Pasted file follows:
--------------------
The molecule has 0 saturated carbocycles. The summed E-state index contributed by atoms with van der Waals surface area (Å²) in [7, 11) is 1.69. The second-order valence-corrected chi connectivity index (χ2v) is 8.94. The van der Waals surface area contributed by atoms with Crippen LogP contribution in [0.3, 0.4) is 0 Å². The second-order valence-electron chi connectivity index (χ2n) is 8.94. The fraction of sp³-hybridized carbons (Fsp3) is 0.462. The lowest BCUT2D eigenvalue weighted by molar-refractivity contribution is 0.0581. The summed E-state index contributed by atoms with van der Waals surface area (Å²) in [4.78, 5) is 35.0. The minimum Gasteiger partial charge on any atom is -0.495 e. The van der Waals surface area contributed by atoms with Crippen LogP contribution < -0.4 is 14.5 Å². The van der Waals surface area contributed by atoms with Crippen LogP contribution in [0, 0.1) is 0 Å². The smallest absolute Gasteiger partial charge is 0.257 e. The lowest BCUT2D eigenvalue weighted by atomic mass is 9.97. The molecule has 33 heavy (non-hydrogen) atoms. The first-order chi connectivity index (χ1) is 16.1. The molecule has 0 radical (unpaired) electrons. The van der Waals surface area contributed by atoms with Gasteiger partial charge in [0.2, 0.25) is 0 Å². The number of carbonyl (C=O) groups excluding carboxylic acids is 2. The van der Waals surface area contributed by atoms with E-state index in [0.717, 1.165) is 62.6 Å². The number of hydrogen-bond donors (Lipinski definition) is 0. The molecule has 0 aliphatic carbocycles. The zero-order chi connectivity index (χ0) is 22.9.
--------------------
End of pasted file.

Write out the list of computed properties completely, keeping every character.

The molecule has 0 saturated carbocycles. The summed E-state index contributed by atoms with van der Waals surface area (Å²) in [7, 11) is 1.69. The second-order valence-corrected chi connectivity index (χ2v) is 8.94. The van der Waals surface area contributed by atoms with Crippen LogP contribution in [0.3, 0.4) is 0 Å². The second-order valence-electron chi connectivity index (χ2n) is 8.94. The fraction of sp³-hybridized carbons (Fsp3) is 0.462. The lowest BCUT2D eigenvalue weighted by molar-refractivity contribution is 0.0581. The summed E-state index contributed by atoms with van der Waals surface area (Å²) in [4.78, 5) is 35.0. The minimum Gasteiger partial charge on any atom is -0.495 e. The van der Waals surface area contributed by atoms with Crippen LogP contribution < -0.4 is 14.5 Å². The van der Waals surface area contributed by atoms with Crippen LogP contribution in [0, 0.1) is 0 Å². The smallest absolute Gasteiger partial charge is 0.257 e. The lowest BCUT2D eigenvalue weighted by atomic mass is 9.97. The molecule has 33 heavy (non-hydrogen) atoms. The first-order chi connectivity index (χ1) is 16.1. The molecule has 0 radical (unpaired) electrons. The van der Waals surface area contributed by atoms with Gasteiger partial charge in [0.2, 0.25) is 0 Å². The number of carbonyl (C=O) groups excluding carboxylic acids is 2. The van der Waals surface area contributed by atoms with E-state index in [0.717, 1.165) is 62.6 Å². The number of hydrogen-bond donors (Lipinski definition) is 0. The molecule has 0 aliphatic carbocycles. The zero-order chi connectivity index (χ0) is 22.9.